Injury or disease can damage the valves in your veins, allowing blood to leak backwards. When this happens, the blood pools in the lower half of your body, creating pressure inside the veins. This extra pressure causes damage to vessel walls, and it can harm more valves, which makes the problem worse. Veins begin to swell, and if they are located close to the surface, they may protrude against your skin. These bulging veins are referred to as varicose veins. They look like thick, twisted ropes, which causes many patients to feel self-conscious about the appearance of their legs.

The most common reason people develop varicose veins is a disease known as Chronic Venous Insufficiency or CVI. Unfortunately, CVI frequently goes undiagnosed. General practitioners and physicians in specialties like dermatology tend to focus on how to cure varicose veins and spider veins instead of diagnosing and treating the underlying issue.

If you are experiencing varicose veins and related symptoms, it is critical to schedule a visit with an expert vein doctor in NY or vein doctor in NJ to ensure that you get the right treatment for your particular situation.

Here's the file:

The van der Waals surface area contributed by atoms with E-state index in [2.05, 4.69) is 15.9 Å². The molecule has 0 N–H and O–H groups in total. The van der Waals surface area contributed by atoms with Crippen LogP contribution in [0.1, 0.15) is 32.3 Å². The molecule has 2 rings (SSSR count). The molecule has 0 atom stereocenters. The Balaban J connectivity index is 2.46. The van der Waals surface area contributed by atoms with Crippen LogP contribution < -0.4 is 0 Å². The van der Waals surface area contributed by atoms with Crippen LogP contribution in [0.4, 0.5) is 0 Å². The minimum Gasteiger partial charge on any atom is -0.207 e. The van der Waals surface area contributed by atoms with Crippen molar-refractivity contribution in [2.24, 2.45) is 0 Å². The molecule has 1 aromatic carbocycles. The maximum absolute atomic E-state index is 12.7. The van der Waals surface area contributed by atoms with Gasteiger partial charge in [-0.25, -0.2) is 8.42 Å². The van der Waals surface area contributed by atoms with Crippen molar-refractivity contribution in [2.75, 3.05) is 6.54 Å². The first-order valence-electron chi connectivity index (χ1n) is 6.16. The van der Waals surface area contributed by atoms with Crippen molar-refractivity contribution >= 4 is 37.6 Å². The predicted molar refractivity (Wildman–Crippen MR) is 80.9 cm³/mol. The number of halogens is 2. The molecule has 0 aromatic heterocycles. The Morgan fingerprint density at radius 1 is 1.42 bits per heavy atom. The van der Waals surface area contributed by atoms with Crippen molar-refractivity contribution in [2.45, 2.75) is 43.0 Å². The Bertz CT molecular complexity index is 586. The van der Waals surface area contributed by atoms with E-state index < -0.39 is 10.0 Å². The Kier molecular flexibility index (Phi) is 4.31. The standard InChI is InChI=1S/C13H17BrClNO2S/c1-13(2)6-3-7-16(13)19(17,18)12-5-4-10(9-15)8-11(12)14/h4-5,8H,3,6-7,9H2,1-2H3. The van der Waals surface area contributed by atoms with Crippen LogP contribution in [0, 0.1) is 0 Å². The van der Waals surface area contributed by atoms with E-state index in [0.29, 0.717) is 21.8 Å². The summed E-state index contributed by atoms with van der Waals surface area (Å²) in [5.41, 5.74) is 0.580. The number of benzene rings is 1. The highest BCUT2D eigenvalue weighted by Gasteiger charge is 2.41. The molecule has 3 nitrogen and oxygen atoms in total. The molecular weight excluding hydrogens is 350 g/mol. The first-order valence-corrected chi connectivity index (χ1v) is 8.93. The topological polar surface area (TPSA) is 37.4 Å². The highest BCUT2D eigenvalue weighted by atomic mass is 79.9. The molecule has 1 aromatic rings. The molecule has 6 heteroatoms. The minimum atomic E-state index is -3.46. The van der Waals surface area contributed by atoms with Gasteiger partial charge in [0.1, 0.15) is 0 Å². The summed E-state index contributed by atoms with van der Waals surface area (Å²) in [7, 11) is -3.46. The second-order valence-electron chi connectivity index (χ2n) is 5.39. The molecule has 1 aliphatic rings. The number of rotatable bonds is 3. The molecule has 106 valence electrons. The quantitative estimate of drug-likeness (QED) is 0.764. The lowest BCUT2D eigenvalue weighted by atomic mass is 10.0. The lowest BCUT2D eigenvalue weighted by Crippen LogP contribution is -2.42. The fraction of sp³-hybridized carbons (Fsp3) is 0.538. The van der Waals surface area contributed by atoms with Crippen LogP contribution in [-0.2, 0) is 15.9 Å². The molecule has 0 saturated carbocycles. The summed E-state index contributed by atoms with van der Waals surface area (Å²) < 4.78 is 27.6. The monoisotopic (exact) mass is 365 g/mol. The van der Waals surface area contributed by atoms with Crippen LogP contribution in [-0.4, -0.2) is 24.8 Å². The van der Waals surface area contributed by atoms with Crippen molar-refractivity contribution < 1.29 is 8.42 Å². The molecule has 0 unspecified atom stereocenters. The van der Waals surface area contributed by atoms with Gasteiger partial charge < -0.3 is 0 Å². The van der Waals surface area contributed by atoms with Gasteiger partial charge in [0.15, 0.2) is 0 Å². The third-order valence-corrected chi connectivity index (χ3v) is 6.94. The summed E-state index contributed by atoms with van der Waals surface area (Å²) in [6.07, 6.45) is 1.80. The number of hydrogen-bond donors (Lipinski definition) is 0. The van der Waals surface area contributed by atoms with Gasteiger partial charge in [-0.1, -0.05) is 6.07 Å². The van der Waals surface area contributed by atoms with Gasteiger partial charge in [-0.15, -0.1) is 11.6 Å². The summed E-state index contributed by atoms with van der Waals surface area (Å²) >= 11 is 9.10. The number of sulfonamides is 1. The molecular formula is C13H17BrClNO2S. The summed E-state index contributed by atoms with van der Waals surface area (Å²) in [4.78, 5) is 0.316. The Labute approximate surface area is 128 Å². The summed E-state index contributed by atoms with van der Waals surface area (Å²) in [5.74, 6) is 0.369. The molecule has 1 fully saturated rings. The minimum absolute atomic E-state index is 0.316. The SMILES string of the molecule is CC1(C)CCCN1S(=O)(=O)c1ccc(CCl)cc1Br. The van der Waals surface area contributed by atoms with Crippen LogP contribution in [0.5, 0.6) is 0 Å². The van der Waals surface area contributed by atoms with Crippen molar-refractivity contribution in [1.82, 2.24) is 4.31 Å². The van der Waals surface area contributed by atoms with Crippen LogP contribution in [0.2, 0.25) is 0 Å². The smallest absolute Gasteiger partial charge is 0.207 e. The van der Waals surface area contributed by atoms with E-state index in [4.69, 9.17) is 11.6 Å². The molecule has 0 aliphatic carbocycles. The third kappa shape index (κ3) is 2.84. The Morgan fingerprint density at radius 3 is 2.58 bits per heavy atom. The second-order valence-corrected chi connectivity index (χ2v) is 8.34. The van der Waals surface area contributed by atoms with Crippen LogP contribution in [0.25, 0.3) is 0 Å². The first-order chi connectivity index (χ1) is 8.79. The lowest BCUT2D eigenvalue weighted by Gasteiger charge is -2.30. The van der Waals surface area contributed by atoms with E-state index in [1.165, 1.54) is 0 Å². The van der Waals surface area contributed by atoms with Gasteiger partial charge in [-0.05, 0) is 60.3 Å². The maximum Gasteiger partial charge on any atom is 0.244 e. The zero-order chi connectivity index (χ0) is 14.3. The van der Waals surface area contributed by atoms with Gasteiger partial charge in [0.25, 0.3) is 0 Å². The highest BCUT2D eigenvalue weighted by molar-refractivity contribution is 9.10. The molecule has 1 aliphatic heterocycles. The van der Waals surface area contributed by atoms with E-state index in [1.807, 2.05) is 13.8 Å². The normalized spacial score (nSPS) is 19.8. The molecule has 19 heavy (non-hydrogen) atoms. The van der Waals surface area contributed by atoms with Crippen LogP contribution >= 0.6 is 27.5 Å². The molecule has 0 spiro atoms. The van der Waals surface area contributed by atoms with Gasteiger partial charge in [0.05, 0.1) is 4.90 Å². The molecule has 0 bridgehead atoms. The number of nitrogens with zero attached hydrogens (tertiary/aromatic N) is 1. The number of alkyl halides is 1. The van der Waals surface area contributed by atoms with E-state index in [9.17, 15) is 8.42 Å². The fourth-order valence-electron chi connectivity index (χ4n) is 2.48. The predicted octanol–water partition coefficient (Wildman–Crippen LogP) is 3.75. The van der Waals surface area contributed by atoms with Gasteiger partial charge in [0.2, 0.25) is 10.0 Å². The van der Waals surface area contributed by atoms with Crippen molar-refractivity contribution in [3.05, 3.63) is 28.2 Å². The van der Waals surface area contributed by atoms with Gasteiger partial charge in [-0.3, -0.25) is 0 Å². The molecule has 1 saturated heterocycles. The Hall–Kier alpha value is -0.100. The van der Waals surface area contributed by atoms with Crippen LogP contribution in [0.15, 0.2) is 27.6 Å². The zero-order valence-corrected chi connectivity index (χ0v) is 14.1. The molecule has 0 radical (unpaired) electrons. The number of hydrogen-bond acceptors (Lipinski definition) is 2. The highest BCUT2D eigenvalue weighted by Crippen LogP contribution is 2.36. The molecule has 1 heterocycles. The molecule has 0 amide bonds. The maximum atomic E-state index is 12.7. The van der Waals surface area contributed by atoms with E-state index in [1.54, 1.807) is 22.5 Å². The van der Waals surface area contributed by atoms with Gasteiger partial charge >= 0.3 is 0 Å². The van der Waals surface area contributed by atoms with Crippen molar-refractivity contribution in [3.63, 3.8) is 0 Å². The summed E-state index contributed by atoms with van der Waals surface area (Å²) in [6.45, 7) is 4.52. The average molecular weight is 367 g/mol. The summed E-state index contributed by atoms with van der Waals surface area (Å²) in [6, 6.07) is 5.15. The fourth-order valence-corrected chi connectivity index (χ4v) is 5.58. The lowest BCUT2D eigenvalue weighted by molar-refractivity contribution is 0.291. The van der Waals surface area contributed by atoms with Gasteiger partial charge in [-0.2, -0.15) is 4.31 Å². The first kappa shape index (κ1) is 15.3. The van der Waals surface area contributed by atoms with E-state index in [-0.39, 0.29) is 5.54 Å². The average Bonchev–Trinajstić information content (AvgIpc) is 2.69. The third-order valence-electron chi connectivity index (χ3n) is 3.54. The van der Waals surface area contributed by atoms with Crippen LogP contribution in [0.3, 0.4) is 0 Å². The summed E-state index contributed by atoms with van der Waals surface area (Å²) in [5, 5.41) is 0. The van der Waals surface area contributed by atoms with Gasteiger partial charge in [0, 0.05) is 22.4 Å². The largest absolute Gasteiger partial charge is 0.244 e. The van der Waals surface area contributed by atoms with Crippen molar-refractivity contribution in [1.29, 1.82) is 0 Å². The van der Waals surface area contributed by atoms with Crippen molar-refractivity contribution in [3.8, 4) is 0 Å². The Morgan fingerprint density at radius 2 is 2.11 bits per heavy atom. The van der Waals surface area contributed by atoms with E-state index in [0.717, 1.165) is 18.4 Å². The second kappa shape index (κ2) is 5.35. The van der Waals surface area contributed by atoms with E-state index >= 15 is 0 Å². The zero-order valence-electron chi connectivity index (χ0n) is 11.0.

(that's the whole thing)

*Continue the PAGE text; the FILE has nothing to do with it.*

What are the Symptoms of Vein Disease?

Though you might be focused on how to cure varicose veins and spider veins, a skilled vein doctor will be concerned with the other symptoms you are experiencing as well. Some of the symptoms to be aware of include sudden, painful leg cramps, which often occur at night. Patients may also develop Restless Leg Syndrome, which is a compulsive need to move or stretch the legs. Both of these issues are disruptive to sleep.

Many people with CVI notice aching, swelling, and heaviness in their legs. This may feel a bit better when legs are elevated. The swelling can lead to changes in the skin, such as itchiness and sensitivity. In advanced cases, you might see discoloration of skin around the ankles. The discolored skin is often quite fragile, and the slightest scrape or scratch can cause a wound that is slow to heal. Unfortunately, this leaves the skin open to bacterial infections like cellulitis.